I had now to prove to myself that Cecilia was venal. I recalled all the times I had given money to prostitutes and told myself that, if Cecilia was really venal, I should, in the end, have the same feeling for her that I had for these women after I had paid them—a feeling of possession, but of a possession depreciated and superfluous, a feeling that the person who had received the money was reduced to the status of an inanimate object, a feeling that, owing precisely to this commercial valuation, she had forfeited all true value. It was only a step from this feeling to the sense of boredom which would liberate me from Cecilia and from my love for her. Certainly it was a degrading kind of possession, for the one who was possessed as well as for the one who possessed; and without doubt I should have preferred a different kind, which would have permitted of my parting from Cecilia as from somebody whom I now knew too well but did not despise; but I had at all costs to relieve my own misery. Indeed, I preferred to know that Cecilia was mercenary rather than mysterious; for the knowledge that she was mercenary would give me a sense of possession that mystery denied me.
And so I acquired the habit, at the first moment of our meetings, of thrusting into Cecilia's hand—without a word, as I had done the first time—a sum of money which varied, according to the day, from five to thirty thousand lire: in this way, I thought, the elusive, mysterious Cecilia, from whom I could not succeed in detaching myself, would be replaced in a short time by a Cecilia who was not in the least elusive and who was entirely devoid of mystery. But this transformation did not take place. If anything, it was the opposite that happened: it was not the money that changed Cecilia's character; on the contrary it was Cecilia, evidently the stronger of the two, who changed the character of the money.
Cecilia, when I thrust the folded banknotes into her palm, would immediately clench her fist, but without giving any other sign that she had received and accepted them. It was truly as if this money and the hand that gave it and the hand that received it belonged to a different world from the world in which Cecilia and I existed. Then, while I was embracing her, she would drop the notes on the
At first, as I have said, I gave her from five to thirty thousand lire, wishing to see, by these variations in the amount, whether she would react in any way. I felt that, if she said to me: 'Last time you gave me twenty thousand lire, today you've given me only five—why is that?' I should have more than sufficient reason to consider that she was venal. But she never showed that she noticed whether the notes I put in her hand were single or double, green or red, as though the gesture of paying her had no particular or precise significance but was simply one of the many gestures I made when I was with her, which I might indeed have made in a different way or not at all, without our relationship being altered on that account. Then I decided to see what would happen if I ceased entirely to give her money. Strange to say, I set about this experiment with a beating of the heart. I did not openly admit it to myself; but since I was almost convinced that these banknotes which I slipped furtively into Cecilia's hand now constituted the chief grounds for our relationship, I was afraid of losing her at the very moment when I hoped to prove to myself that, in losing her, I had nothing to lose.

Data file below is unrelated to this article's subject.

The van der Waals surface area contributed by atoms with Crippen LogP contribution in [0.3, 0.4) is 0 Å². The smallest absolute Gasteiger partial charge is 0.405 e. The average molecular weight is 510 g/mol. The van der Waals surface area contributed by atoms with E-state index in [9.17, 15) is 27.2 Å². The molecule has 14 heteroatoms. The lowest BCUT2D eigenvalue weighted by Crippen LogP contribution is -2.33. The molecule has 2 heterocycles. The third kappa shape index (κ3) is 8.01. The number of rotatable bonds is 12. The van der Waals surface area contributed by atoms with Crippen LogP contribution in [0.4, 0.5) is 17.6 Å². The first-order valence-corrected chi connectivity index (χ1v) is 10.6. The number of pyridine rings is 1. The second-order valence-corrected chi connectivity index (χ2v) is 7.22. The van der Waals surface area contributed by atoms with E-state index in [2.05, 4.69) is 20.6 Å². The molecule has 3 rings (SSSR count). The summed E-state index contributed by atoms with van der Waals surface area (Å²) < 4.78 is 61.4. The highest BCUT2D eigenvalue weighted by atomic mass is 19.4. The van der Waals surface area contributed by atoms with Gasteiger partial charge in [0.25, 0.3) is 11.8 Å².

One day, therefore, I did not put anything into her hand. To my astonishment I then realized that Cecilia, far from showing disappointment, did not even appear to have noticed the change that had occurred in the customary love ritual. In the clasp of the fingers that received my empty hand there was no feeling of surprise or dissatisfaction; it was exactly the same handclasp with which, on the previous days, she had announced to me, after receiving the money, that she was ready to give herself to me. That day she behaved, during our love-making, in the same way as on the days when I paid her; and she went away without alluding in any way to the fact that I had not paid her. I did the same thing two or three times, but Cecilia, childishly impenetrable, again gave no sign of having noticed anything. So I found myself faced with three possibilities: either Cecilia was venal, but was sufficiently superior and elegant in her astuteness not to show it; or she was absent-minded, but with a highly mysterious kind of absent-mindedness—that is, she was as elusive as before and as always, in spite of the money; or again, she was completely disinterested, and in this case too she eluded me and withdrew herself from my possession. I turned over this problem in my mind for some time, and in the end decided to get her with her back to the wall. One day I again slipped two ten-thousand-lire notes into her hand and immediately afterwards said to her: 'Look, I've given you twenty thousand lire.'
'Yes, I noticed you had.'
'It's the first time I've done it, after giving you nothing for a week. Did you notice that too?'
'You weren't annoyed?'
'I imagined you hadn't the money.'
I must mention at this point that Cecilia, completely devoid of curiosity as she was, had never questioned me about my family and did not know that I was rich. She took me for what I appeared—a painter in a sweater and a pair of corduroy trousers, with a very untidy studio and a decrepit car. And so her reply was, as usual, the only one she could give. 'It's true,' I went on, 'I hadn't got the money, but I thought you might be annoyed that I stopped giving you any.'
'To be left without money is a thing that can happen to anyone,' she answered ambiguously.
'Supposing that from now onwards I couldn't give you any more—what would you do?'
'You gave me some today; why think of the future?'
This, as I knew, was one of Cecilia's fundamental responses: past and future, for her, did not exist; only the most immediate present, in fact only the actual fleeting moment, seemed to her worthy of consideration. I went on insisting, however: 'But suppose I didn't give you anything more; would you go on seeing me?'